a bribe from the defendant to murder another person who waE'. within the distillery, and whom the officer could more readily have obtained access to by reason of his right to enter. The bribe offered was for an act entirely outside the official function of the officer to whom, it is claimed, the bribe was offered. The right to enter the distillery was not given him that he might do this, but that he might enter there for the purpose of merely inspecting the in the distillery, and hence the act which it was sought to have him accomplish by the ind '.lcement offered was in no respect within the duty of this officer. The alleged offers cannot be said to have been made to induce the officer to do or omit to do any act in violation of his lawful duty. It will, of course, be understood that this motion is disposed of solely on the ground that the offense charged was not within the jurislliction of this court, but is wholly within the cognizance of the state courts. The motion to quash is sustained.
DICKe ON ·
(Circuit Court, E. lJ. Pem,sylvania. October 18, 1891.)
CIRCUIT COURTS-SurTS BY RECEIVERS OF NATIONAL BAxKS-JURISDICTION.
A receiver of a national bank may sue in the circuit court to recover an indebtedness owing to the bank, without regard to the amount involved.
Motion to Dismiss for Want of Jurisdiction of the Court. Assumpsit to recover $150, the amount of an alleged discounted note, by Robert J. Yardley, receiver of the Keystone National Bank of Philadelphia, against James Dickson. Aaron Thompson, for defendant, for exceptionCited as to the amount necessary to confer jurisdiction: Act Congo Sept. 24, 1789, § 3; Act Congo March 3, 1875, § 1, (18 St. at Large, 470, 473;) Act Congo March 3, 1887, §§ 2, 6, (24 St. at Large, 552;) Act Aug. 13. l8t58, § 1, (25 St. at Large, 433;) U. S. V. Huffmaster, 35 :Fed. Rep. 81. ,As to the tact that national banks and their officers are to be considered the same as individuals, and are to be governed by the same Jaws as respects jurisdiction: Act Congo A.ug. 13,1888, § 4, (25 St. at Large, 433.)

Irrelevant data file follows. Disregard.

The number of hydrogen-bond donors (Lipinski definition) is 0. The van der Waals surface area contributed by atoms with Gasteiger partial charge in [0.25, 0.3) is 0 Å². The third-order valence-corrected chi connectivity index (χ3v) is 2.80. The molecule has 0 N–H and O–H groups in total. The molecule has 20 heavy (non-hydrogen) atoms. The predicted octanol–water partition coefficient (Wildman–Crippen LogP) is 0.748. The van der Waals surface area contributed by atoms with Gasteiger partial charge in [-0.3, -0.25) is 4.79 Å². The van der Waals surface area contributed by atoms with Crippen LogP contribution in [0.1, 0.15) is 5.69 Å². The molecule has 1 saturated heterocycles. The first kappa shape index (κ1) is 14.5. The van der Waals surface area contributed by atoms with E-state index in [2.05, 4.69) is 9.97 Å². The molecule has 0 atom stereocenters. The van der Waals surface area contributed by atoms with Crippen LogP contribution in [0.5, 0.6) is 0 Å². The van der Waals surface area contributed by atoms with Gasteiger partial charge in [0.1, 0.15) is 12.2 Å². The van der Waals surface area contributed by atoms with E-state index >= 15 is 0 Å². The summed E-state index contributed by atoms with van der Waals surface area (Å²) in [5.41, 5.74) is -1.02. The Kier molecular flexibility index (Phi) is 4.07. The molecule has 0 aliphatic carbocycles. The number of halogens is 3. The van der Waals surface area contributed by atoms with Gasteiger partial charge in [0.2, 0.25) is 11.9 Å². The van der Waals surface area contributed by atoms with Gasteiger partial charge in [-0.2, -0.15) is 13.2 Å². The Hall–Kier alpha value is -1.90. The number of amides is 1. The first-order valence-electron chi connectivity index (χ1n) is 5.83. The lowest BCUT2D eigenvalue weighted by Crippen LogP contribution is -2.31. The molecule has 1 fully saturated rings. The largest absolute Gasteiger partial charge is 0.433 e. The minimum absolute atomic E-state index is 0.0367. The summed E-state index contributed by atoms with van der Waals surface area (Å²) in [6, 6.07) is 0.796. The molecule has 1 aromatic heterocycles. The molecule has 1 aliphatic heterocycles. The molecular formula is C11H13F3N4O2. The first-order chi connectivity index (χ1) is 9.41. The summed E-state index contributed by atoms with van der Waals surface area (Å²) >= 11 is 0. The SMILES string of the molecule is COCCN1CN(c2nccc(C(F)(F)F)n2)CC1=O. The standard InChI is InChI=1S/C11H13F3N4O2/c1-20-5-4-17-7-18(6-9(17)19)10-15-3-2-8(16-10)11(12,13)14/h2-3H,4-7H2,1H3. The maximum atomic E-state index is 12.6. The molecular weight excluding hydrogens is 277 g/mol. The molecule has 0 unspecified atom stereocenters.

John R. Read and Silas W. Pettit, for plaintiffs.
Clause 3, § 629, Rev. St. U. S., provides that circuit courts of United States shall have original jurisdiction "of all suits at common law where the United SLates, or any oIBcer thereof, suing under the authority of any act of congress, are plaintiffs." 'Where there is such a plaintiff. jurisdiction attaches independent of the amount. U. S. V. Mooney, 116 U. S. 104, 6 Sup. Ct. Rep. 304. A receiver of a national bank is an officer of the United States "suing under the authority of an act of congress." Kennedy V. Gibson, 8 Wall. 498; Fl'elinghuysen V. Baldwin, 12 Fed. Hep. 395; Platt V. Beach. 2 :Ben. 303; Stanton V. Wilkeson, t5 Ben. 357; Price '1. Abbott, 17 Fed. Rep. 506. This jurisdiction was not affected by act of 188'7. A1'1nstl'ong V. l'mut· "man, 36 Fed. Rep. 275; Armstrong V. Ettlesohn, Id. 209; Mc()omJllle v. Gil.